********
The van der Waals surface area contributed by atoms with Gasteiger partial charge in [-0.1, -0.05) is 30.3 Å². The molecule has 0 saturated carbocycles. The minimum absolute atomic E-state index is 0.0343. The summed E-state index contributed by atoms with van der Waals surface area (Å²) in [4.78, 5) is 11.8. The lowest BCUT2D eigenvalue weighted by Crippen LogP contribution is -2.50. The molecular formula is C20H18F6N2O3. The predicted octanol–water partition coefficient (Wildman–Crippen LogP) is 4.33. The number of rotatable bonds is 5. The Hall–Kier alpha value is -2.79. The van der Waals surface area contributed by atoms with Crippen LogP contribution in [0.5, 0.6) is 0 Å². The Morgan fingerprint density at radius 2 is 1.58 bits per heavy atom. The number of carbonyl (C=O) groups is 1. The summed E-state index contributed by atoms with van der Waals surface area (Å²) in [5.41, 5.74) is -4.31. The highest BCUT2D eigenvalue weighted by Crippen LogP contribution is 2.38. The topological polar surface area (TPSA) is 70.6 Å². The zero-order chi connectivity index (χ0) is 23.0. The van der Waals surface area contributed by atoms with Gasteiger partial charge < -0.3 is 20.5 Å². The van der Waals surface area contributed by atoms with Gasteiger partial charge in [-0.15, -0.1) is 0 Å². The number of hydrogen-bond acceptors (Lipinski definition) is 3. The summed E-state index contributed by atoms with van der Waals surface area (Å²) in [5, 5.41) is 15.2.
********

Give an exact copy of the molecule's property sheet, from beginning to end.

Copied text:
The van der Waals surface area contributed by atoms with Gasteiger partial charge in [-0.1, -0.05) is 30.3 Å². The molecule has 0 saturated carbocycles. The minimum absolute atomic E-state index is 0.0343. The summed E-state index contributed by atoms with van der Waals surface area (Å²) in [4.78, 5) is 11.8. The lowest BCUT2D eigenvalue weighted by Crippen LogP contribution is -2.50. The molecular formula is C20H18F6N2O3. The predicted octanol–water partition coefficient (Wildman–Crippen LogP) is 4.33. The number of rotatable bonds is 5. The Hall–Kier alpha value is -2.79. The van der Waals surface area contributed by atoms with Crippen LogP contribution in [0.5, 0.6) is 0 Å². The Morgan fingerprint density at radius 2 is 1.58 bits per heavy atom. The number of carbonyl (C=O) groups is 1. The summed E-state index contributed by atoms with van der Waals surface area (Å²) in [5.41, 5.74) is -4.31. The highest BCUT2D eigenvalue weighted by Crippen LogP contribution is 2.38. The topological polar surface area (TPSA) is 70.6 Å². The zero-order chi connectivity index (χ0) is 23.0. The van der Waals surface area contributed by atoms with Gasteiger partial charge < -0.3 is 20.5 Å². The van der Waals surface area contributed by atoms with Gasteiger partial charge in [-0.15, -0.1) is 0 Å². The number of hydrogen-bond acceptors (Lipinski definition) is 3. The summed E-state index contributed by atoms with van der Waals surface area (Å²) in [5, 5.41) is 15.2.